One consortium is backed by financial technology firm Viva Republica and the other is led by brokerage Kiwoom Securities.
The Financial Services Commission said it accepted the recommendations of an independent evaluation committee that both consortia had put together inadequate bids.
The outside evaluators said the Kiwoom consortium’s plans lacked in feasibility and innovation, while the one led by Viva Republica didn’t have the ability to finance its plans.
The industry had expected at least one of the two consortia will gain preliminary approval. FSC Chairman Choi Jong-ku admitted that he, too, was caught off guard by the findings of the independent evaluators.
Viva Republica, which operates the popular financial services app Toss, formed a consortium that includes Hanwha Investment & Securities and foreign venture capital firms such as Altos Ventures of the United States and Goodwater Capital of Britain.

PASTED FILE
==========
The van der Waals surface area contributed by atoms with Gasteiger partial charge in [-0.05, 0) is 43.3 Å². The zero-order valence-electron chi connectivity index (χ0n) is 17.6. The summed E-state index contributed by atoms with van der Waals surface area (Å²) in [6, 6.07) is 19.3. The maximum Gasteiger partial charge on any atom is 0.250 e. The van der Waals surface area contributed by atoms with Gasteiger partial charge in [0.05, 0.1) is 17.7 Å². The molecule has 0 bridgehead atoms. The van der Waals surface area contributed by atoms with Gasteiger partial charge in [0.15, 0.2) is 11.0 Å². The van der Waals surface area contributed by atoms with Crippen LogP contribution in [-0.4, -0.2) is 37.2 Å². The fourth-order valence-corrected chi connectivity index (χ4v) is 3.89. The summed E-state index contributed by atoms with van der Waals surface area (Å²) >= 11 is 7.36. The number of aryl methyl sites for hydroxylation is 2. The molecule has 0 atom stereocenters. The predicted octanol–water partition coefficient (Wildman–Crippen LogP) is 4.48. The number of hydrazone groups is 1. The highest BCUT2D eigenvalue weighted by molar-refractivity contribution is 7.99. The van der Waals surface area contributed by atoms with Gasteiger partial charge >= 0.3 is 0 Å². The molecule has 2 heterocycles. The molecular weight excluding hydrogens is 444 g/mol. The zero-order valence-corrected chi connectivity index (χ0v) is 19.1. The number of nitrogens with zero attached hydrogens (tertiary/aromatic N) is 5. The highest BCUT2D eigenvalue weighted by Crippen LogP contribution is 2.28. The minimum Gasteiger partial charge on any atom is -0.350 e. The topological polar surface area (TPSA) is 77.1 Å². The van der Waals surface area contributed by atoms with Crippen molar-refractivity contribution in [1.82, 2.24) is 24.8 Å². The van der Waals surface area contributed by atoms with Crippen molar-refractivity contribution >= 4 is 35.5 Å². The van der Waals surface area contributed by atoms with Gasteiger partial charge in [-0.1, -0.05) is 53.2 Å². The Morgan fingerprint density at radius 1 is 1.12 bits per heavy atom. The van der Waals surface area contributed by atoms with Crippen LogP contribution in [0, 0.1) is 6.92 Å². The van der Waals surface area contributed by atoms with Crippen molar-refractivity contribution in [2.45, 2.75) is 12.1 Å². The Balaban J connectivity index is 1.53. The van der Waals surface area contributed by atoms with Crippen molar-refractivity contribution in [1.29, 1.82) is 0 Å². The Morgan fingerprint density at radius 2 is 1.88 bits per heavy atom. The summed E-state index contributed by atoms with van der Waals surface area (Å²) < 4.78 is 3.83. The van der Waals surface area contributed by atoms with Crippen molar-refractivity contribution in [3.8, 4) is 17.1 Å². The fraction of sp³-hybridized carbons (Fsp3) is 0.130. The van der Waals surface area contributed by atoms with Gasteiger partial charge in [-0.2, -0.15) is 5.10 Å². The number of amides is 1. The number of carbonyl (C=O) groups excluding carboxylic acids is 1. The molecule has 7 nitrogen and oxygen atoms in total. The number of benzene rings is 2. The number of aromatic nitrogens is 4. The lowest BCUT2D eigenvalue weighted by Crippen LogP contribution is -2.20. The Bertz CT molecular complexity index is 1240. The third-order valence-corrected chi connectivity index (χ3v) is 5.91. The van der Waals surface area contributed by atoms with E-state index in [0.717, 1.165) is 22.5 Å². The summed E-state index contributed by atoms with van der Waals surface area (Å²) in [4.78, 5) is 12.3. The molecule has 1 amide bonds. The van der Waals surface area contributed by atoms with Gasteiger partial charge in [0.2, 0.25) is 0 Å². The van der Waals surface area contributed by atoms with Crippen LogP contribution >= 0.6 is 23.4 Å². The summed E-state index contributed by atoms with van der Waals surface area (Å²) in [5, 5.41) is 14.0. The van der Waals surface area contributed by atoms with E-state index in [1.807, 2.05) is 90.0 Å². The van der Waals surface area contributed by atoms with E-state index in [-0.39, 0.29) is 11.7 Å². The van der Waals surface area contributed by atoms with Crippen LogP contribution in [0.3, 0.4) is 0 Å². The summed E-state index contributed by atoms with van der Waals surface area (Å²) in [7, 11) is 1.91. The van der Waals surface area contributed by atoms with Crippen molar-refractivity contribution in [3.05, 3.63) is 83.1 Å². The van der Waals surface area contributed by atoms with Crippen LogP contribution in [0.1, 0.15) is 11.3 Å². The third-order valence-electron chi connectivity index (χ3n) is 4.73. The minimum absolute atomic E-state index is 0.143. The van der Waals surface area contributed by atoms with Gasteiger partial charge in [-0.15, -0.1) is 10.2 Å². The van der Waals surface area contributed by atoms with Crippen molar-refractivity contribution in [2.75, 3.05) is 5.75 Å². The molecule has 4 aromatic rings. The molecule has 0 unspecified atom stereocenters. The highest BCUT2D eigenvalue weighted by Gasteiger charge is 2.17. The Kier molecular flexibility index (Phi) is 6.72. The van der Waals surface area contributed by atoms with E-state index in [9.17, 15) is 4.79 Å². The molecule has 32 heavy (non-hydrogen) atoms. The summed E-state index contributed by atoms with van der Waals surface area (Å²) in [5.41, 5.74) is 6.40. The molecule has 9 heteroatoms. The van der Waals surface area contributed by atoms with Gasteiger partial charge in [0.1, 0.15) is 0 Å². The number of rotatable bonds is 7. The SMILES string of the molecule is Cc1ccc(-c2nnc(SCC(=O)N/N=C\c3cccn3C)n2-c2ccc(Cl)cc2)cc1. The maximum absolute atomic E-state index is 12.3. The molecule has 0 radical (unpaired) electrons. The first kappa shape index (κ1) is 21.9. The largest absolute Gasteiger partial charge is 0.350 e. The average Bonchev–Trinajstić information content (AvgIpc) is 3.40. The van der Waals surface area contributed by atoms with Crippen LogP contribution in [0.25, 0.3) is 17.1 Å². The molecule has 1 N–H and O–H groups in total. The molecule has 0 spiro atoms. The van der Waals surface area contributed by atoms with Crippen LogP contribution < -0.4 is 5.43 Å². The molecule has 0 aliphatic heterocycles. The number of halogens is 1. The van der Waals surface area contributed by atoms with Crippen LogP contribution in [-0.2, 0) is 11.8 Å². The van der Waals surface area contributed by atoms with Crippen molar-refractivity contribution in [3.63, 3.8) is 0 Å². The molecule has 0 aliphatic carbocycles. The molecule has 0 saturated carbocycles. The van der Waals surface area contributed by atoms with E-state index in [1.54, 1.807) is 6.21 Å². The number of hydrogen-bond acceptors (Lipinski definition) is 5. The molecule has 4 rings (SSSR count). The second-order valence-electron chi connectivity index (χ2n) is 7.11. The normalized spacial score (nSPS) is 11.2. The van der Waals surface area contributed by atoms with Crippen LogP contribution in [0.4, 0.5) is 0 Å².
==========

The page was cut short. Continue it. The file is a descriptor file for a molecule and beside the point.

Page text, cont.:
Kiwoom Securities is part of the other consortium alongside Hana Financial Holdings and SK Telecom.
Two current internet-only banks -- K-Bank and Kakao Bank -- were launched in 2017, challenging traditional banks in South Korea and forcing them to cut commission fees and revamp their online and mobile banking services.
Last September, the National Assembly passed a bill that allows a nonfinancial firm to boost its stake in an internet-only bank beyond the 4 percent ownership ceiling.
The ceiling was intended to prevent big conglomerates from exploiting a bank as a private vault. However, critics said it has discouraged technology firms from making inroads into the financial sector. (Yonhap)